Staunton, Mar. 23 – Everyone who follows the former Soviet space knows about how the singing revolutions helped Estonia, Latvia and Lithuania recover their de facto independence; and many know that a rich oral culture often highlighted by singing has helped many nations under pressure from the outside to survive.
But those ideas have become so commonplace that few focus on how this process actually works in the current situation, and yet it may very well be that singing for the peoples of the Middle Volga may be their national salvation at a time when Moscow is seeking to marginalize their languages and identities.
A new article by two journalists, Stas Sharifullin and Marsel Ganeyev, focuses precisely on this current situation and argues that just as in earlier times of Russian oppression, singing is “helping the Bashkirs and Tatars to preserve” not only their languages but their identities (beda.media/special/zvuchashchiy-sifr).
They make the point in a heavily footnoted scholarly article that the language of song is truly a living language and its constant appearance in a community is a response to Moscow’s efforts to destroy the Bashkir and Tatar languages. People who sing and who listen to singing have their own language reinforced and revived, exactly the opposite of what the Kremlin wants.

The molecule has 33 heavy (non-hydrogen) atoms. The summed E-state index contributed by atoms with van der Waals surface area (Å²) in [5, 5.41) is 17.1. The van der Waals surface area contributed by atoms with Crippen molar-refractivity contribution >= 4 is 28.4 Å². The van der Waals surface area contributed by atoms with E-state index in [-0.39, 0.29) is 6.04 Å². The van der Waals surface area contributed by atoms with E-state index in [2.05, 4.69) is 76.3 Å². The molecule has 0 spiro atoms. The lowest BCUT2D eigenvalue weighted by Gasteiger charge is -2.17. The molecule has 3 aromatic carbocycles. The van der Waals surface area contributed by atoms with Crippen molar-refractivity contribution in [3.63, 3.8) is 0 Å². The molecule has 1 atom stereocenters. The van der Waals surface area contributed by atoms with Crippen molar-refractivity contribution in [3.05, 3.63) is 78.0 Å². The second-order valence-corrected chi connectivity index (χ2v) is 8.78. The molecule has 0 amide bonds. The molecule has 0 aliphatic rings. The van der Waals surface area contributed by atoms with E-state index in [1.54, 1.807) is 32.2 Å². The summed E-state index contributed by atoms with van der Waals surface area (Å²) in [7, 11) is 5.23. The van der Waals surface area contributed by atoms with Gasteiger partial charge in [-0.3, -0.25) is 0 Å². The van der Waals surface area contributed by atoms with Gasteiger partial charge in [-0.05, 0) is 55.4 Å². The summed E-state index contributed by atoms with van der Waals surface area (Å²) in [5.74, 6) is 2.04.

And the two argue that over the past decade in Tatarstan at least, Tatar singing has gained ground against Russian and English son and that this gives hope that singing, just as was the case in the Baltic countries, can be a means for that nation to survive, thrive and ultimately drive out those who are oppressing it.
Every time a Tatar or a Bashkir sings a song in his or her language or even listens to it, that is a small victory, the journalists say; and the evidence they produce suggests that ever more of the people of these two communities are now singing their nation’s way into the future. One can only hope that is so and that other nations under Moscow’s yoke are doing the same.